Volunteers are crucial to spreading the good news; they don’t need to be agents of bad news. When they are, the church needs to confront them and make a change. In Romans 12:18, Paul told the Christians to “live at peach with everyone” (NIV). Gossip never leads to peace in the church.
Leading the Firing Squad
Terminating someone is never easy for me, but occasionally it has to be done. When I approach the volunteer prayerfully, the outcome is positive and redemptive. When I’m insensitive, there’s disaster and hard feelings.
Use these tips for terminating a volunteer in a positive way:
- Don’t be judge and jury. When you suspect a volunteer needs to be terminated, get the volunteer’s perspective on the problem.
- Inform your pastor or Christian education board about your concerns. Get their input before taking action and decide how to proceed together.
- Fire a volunteer in person. Never fire someone over the phone or through a letter unless it’s absolutely necessary.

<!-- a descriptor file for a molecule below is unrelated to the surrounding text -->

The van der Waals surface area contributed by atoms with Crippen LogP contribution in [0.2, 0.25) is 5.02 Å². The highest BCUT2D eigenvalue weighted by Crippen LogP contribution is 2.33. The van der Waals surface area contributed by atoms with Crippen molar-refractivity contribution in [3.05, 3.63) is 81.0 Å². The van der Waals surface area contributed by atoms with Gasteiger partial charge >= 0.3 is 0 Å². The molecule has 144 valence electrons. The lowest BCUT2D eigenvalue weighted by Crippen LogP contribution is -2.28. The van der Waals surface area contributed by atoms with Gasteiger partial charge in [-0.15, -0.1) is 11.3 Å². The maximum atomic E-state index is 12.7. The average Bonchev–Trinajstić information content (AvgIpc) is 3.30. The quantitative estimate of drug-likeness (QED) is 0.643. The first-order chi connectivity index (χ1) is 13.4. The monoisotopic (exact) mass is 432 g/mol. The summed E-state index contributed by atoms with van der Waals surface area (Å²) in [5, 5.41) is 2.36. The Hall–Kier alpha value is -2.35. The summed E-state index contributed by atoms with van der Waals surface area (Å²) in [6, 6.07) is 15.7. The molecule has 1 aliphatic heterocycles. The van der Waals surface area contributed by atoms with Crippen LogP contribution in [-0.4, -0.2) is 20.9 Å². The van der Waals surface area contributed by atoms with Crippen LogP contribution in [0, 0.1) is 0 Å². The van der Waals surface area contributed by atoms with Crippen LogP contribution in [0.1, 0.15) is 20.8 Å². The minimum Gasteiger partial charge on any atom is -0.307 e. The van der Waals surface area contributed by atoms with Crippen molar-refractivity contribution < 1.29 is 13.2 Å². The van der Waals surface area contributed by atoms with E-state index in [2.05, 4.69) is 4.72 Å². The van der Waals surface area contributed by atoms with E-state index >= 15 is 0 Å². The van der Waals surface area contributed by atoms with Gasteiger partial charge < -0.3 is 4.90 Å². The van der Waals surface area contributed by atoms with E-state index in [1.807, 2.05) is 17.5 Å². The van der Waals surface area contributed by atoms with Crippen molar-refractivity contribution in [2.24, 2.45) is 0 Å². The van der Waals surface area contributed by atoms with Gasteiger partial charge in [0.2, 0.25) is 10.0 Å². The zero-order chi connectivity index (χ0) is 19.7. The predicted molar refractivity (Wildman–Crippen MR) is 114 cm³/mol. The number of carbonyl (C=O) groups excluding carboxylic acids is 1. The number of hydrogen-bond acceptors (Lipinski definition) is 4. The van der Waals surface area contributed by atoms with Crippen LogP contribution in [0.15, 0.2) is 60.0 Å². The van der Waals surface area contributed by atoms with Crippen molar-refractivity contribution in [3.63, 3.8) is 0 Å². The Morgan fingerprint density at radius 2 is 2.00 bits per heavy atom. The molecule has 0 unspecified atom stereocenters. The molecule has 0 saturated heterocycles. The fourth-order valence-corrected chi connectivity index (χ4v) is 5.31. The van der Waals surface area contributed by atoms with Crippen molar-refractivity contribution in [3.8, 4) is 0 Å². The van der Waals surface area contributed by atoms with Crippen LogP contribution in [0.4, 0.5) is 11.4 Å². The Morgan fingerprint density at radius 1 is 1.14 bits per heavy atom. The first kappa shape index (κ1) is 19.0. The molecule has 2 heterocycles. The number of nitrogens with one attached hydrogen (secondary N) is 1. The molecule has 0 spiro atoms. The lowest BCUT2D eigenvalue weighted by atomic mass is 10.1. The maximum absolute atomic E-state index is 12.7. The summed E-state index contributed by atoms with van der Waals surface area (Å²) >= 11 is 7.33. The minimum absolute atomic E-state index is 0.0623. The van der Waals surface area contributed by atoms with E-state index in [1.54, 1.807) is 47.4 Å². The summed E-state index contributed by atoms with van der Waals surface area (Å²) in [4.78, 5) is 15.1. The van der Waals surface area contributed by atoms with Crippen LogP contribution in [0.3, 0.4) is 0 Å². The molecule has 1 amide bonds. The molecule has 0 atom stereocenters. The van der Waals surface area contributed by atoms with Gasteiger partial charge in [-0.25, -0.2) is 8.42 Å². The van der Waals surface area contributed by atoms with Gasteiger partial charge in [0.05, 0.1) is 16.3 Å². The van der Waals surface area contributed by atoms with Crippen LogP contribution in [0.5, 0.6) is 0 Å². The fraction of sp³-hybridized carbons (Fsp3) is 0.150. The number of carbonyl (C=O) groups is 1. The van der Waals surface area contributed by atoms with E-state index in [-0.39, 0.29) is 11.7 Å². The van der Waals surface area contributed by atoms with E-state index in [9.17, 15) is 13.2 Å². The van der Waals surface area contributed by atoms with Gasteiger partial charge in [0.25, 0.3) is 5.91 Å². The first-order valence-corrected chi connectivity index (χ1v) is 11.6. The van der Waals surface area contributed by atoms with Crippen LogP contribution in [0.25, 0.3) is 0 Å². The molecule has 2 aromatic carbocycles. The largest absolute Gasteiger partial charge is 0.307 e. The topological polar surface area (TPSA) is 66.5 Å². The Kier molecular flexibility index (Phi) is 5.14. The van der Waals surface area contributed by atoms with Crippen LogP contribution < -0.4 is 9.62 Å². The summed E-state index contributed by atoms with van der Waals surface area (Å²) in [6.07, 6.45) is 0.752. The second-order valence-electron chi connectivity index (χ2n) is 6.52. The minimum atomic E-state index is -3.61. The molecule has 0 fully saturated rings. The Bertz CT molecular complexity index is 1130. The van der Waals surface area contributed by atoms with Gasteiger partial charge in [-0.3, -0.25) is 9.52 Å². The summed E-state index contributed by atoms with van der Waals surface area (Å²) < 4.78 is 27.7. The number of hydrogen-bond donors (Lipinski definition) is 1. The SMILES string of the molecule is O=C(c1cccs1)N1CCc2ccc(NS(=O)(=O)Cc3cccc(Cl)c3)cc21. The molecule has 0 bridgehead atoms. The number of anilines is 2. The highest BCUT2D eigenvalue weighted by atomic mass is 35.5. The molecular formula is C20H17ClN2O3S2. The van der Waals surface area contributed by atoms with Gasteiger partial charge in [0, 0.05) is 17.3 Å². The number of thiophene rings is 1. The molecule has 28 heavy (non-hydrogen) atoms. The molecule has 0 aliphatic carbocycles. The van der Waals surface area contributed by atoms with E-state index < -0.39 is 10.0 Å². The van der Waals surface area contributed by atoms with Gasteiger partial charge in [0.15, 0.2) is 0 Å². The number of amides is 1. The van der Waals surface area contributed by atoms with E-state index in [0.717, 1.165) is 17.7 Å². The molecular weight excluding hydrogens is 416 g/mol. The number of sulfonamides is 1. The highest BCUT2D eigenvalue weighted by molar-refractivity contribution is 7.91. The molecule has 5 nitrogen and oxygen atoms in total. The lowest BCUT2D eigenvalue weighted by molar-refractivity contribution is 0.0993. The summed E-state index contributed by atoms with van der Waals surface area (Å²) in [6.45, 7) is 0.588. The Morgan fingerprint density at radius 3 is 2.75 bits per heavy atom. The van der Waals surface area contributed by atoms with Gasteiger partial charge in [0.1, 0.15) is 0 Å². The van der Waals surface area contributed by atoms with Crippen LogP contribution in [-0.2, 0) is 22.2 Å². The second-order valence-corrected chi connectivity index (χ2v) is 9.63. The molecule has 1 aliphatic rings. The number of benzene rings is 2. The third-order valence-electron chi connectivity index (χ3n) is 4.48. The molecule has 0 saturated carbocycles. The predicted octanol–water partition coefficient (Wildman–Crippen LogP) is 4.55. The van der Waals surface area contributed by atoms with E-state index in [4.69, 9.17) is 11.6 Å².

- Take along someone you trust to act as a supporter and impartial observer.
- Respond to the children who lost the volunteer. Visit the children after terminating their volunteer. Be open, honest, and age-appropriate about the reasons and allow questions. This will eliminate gossip and a lot of hard feelings.
- If appropriate, place the volunteer in another position. The volunteer might feel a sense of failure after being fired. Having options available will show that you still value the person as a church member. Of course, this may not be appropriate in more serious situations.
The “Burn Cycle” of Getting Fired
Some volunteers will simply feel relieved when terminated. Others may go through the following stages of grief, as outlined by Elisabeth Kubler-Ross:
- Denial “No way! How could they fire me? There must be some mistake!”
- Anger “See if I ever do anything for that church again—if that’s the thanks I get!”
- Bargaining “If I talk to the pastor, maybe I’ll get my position back.”
- Depression “How embarrassing. Everyone must think I’m the worst Christian.”
- Acceptance “Even though I wasn’t the greatest at that job, I bet there’s something I could do well in the church.”
Mike Gillespie is a Christian education director in Kansas.